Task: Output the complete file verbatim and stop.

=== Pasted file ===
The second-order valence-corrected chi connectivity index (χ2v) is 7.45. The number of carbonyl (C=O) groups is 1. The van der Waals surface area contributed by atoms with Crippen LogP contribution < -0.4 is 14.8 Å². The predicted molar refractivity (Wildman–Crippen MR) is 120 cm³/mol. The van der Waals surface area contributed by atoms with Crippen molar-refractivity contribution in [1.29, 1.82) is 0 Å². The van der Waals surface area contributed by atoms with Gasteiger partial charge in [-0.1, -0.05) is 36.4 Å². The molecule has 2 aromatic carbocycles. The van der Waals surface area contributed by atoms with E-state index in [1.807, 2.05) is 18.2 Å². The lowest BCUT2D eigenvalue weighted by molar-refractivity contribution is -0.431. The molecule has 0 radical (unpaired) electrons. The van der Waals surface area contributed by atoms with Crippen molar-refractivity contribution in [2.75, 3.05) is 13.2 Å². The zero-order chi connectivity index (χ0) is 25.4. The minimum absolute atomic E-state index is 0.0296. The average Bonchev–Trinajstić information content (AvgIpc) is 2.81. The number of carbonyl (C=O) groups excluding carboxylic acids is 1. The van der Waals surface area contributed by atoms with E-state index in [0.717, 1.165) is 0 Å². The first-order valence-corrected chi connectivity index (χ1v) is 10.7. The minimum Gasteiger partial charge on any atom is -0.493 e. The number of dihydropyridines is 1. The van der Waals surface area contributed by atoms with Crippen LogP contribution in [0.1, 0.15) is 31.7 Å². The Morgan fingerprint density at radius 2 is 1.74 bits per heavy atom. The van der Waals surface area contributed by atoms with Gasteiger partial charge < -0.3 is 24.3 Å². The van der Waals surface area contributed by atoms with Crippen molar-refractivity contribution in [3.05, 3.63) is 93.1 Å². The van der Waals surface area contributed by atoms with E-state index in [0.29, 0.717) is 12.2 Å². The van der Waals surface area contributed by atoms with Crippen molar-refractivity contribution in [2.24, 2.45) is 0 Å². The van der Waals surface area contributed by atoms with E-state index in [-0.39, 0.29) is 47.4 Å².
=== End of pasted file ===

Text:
The second-order valence-corrected chi connectivity index (χ2v) is 7.45. The number of carbonyl (C=O) groups is 1. The van der Waals surface area contributed by atoms with Crippen LogP contribution < -0.4 is 14.8 Å². The predicted molar refractivity (Wildman–Crippen MR) is 120 cm³/mol. The van der Waals surface area contributed by atoms with Crippen molar-refractivity contribution in [1.29, 1.82) is 0 Å². The van der Waals surface area contributed by atoms with Gasteiger partial charge in [-0.1, -0.05) is 36.4 Å². The molecule has 2 aromatic carbocycles. The van der Waals surface area contributed by atoms with E-state index in [1.807, 2.05) is 18.2 Å². The lowest BCUT2D eigenvalue weighted by molar-refractivity contribution is -0.431. The molecule has 0 radical (unpaired) electrons. The van der Waals surface area contributed by atoms with Crippen molar-refractivity contribution in [2.75, 3.05) is 13.2 Å². The zero-order chi connectivity index (χ0) is 25.4. The minimum absolute atomic E-state index is 0.0296. The average Bonchev–Trinajstić information content (AvgIpc) is 2.81. The number of carbonyl (C=O) groups excluding carboxylic acids is 1. The van der Waals surface area contributed by atoms with E-state index in [0.717, 1.165) is 0 Å². The first-order valence-corrected chi connectivity index (χ1v) is 10.7. The minimum Gasteiger partial charge on any atom is -0.493 e. The number of dihydropyridines is 1. The van der Waals surface area contributed by atoms with Crippen LogP contribution in [0.1, 0.15) is 31.7 Å². The Morgan fingerprint density at radius 2 is 1.74 bits per heavy atom. The van der Waals surface area contributed by atoms with Gasteiger partial charge < -0.3 is 24.3 Å². The van der Waals surface area contributed by atoms with Crippen molar-refractivity contribution in [3.05, 3.63) is 93.1 Å². The van der Waals surface area contributed by atoms with E-state index in [0.29, 0.717) is 12.2 Å². The van der Waals surface area contributed by atoms with Crippen molar-refractivity contribution in [2.24, 2.45) is 0 Å². The van der Waals surface area contributed by atoms with E-state index in [-0.39, 0.29) is 47.4 Å².